Women Who Lead
Seeta Arjun, DO ’00

Medical Director and Chief Executive Officer, InFocus Urgent Care
Co-founder, Coalition of Minority Women Physicians and Health Care Professionals
Princeton Junction, New Jersey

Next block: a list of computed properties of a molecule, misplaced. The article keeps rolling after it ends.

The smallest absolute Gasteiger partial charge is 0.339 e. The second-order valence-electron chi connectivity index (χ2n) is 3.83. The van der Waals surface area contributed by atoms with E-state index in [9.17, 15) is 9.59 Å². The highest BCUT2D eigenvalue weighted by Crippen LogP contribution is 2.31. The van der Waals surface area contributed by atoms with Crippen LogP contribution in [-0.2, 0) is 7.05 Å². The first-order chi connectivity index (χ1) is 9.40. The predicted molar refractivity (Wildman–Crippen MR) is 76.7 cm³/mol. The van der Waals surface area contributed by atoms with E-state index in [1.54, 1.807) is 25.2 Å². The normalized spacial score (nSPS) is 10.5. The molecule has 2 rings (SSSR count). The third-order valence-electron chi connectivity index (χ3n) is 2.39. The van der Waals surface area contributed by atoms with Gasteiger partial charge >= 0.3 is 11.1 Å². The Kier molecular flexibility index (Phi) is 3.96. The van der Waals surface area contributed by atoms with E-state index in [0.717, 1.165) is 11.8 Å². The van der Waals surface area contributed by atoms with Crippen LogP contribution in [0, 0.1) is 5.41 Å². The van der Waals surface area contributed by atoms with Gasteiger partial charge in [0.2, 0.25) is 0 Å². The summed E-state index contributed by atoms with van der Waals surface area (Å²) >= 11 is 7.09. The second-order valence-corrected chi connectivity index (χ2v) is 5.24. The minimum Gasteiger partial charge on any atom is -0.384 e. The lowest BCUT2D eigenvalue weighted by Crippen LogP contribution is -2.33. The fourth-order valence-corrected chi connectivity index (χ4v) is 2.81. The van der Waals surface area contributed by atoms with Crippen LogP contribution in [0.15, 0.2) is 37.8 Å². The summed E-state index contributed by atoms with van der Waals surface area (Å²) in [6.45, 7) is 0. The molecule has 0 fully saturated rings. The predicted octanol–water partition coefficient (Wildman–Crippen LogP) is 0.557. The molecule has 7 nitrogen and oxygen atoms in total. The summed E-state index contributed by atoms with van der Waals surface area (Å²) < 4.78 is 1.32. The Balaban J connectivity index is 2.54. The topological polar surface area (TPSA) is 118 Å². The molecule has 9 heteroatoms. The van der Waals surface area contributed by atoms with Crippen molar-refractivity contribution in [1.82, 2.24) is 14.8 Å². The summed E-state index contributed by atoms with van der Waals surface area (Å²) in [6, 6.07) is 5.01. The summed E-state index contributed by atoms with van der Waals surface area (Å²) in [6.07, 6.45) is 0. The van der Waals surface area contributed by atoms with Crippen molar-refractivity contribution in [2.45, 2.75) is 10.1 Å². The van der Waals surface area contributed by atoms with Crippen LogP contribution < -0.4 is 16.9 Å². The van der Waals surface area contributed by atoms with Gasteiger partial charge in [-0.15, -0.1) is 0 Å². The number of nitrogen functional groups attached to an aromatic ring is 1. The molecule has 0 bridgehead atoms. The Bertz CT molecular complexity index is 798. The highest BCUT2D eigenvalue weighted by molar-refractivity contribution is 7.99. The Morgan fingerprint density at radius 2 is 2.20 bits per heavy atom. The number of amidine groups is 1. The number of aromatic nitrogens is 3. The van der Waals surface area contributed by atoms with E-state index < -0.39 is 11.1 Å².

Headshot photograph of Seeta Arjun, DO ’00“My mom and sister and I moved to New York from Guyana in 1983 when I was a teenager so that my sister and I could go to college. My mom was a housekeeper, and we were undocumented. ... For as long as I can remember, I wanted to be a doctor. But I had very little understanding of what it was like to be in medical school, and what it really entails to be a physician. PCOM is where I grew up. ... I believe I am the only female minority physician in New Jersey who owns three urgent care facilities. We’ve expanded into primary care too. And I did it singlehandedly; I had no investors or partners. I’ve made a lot of mistakes and learned from them. ... Now I can offer care outside of normal working hours and to patients who have no documentation, or no insurance, or a different skin color. We’re closed just three days a year. ... My mom went back to school and became a home healthcare aide. When she started, she was making $4 an hour, and after 34 years, it’s $15 an hour. She’d get a quarter as a raise. I saw the unfairness in that profession and in others, including the disparities between females and males. With my mother, I’ve founded the Coalition of Minority Women Physicians and Health Care Professionals. We advocate for corporate integrity, transparency and fair dealing. In addition, we advocate for fairness and equality in the workplace, and for wage parity with non-minorities and men at all levels of the profession. The Coalition is also a platform for minority women medical professionals to advocate for the healthcare interests of disadvantaged and financially challenged minority women. ... Women need to join together if we want to maintain ownership of our practices. There’s a very clear systemic bias in the startup process against people who have to begin on a small scale. And so that’s absolutely going to work against generally less well funded people—women and minorities. ... My employees need a paycheck every two weeks. But I also want to fight for minority healthcare workers and physicians. I don’t take no for an answer, and I don’t give up.”